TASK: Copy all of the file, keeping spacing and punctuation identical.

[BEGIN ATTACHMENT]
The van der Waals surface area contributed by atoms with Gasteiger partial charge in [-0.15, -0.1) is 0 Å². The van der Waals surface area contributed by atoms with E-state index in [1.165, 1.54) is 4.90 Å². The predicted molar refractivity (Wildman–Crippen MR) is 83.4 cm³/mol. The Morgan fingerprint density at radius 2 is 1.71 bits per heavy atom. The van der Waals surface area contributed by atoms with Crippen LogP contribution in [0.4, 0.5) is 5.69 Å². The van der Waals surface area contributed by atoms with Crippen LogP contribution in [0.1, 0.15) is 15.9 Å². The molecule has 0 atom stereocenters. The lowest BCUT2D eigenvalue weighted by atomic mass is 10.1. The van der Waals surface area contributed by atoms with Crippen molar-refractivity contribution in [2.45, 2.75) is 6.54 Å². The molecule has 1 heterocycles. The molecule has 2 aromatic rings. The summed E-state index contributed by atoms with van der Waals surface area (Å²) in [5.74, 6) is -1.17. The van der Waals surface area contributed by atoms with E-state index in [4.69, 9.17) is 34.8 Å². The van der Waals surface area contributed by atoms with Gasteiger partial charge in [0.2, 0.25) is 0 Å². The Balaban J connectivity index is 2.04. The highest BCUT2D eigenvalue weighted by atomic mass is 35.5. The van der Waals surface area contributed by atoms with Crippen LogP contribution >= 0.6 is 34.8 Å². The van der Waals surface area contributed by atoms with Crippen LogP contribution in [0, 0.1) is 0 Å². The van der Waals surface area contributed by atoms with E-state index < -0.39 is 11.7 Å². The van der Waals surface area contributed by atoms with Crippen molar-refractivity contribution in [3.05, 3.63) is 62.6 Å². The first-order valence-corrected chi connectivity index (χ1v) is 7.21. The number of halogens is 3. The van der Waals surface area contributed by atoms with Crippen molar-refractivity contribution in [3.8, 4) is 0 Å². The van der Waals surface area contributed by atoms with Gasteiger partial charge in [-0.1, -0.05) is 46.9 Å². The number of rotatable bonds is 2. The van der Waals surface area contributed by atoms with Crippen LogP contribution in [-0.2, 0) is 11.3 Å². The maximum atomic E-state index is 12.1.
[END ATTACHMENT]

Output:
The van der Waals surface area contributed by atoms with Gasteiger partial charge in [-0.15, -0.1) is 0 Å². The van der Waals surface area contributed by atoms with E-state index in [1.165, 1.54) is 4.90 Å². The predicted molar refractivity (Wildman–Crippen MR) is 83.4 cm³/mol. The Morgan fingerprint density at radius 2 is 1.71 bits per heavy atom. The van der Waals surface area contributed by atoms with Crippen LogP contribution in [0.4, 0.5) is 5.69 Å². The van der Waals surface area contributed by atoms with Crippen LogP contribution in [0.1, 0.15) is 15.9 Å². The molecule has 0 atom stereocenters. The lowest BCUT2D eigenvalue weighted by atomic mass is 10.1. The van der Waals surface area contributed by atoms with Crippen molar-refractivity contribution in [2.45, 2.75) is 6.54 Å². The molecule has 1 heterocycles. The molecule has 2 aromatic rings. The summed E-state index contributed by atoms with van der Waals surface area (Å²) in [5.74, 6) is -1.17. The van der Waals surface area contributed by atoms with E-state index in [4.69, 9.17) is 34.8 Å². The van der Waals surface area contributed by atoms with Gasteiger partial charge in [0.2, 0.25) is 0 Å². The Balaban J connectivity index is 2.04. The highest BCUT2D eigenvalue weighted by atomic mass is 35.5. The van der Waals surface area contributed by atoms with Crippen LogP contribution >= 0.6 is 34.8 Å². The van der Waals surface area contributed by atoms with Crippen LogP contribution in [0, 0.1) is 0 Å². The van der Waals surface area contributed by atoms with E-state index < -0.39 is 11.7 Å². The van der Waals surface area contributed by atoms with Crippen molar-refractivity contribution in [3.05, 3.63) is 62.6 Å². The first-order valence-corrected chi connectivity index (χ1v) is 7.21. The number of halogens is 3. The van der Waals surface area contributed by atoms with Crippen molar-refractivity contribution in [3.8, 4) is 0 Å². The van der Waals surface area contributed by atoms with Gasteiger partial charge in [-0.1, -0.05) is 46.9 Å². The number of rotatable bonds is 2. The van der Waals surface area contributed by atoms with Crippen LogP contribution in [-0.2, 0) is 11.3 Å². The maximum atomic E-state index is 12.1.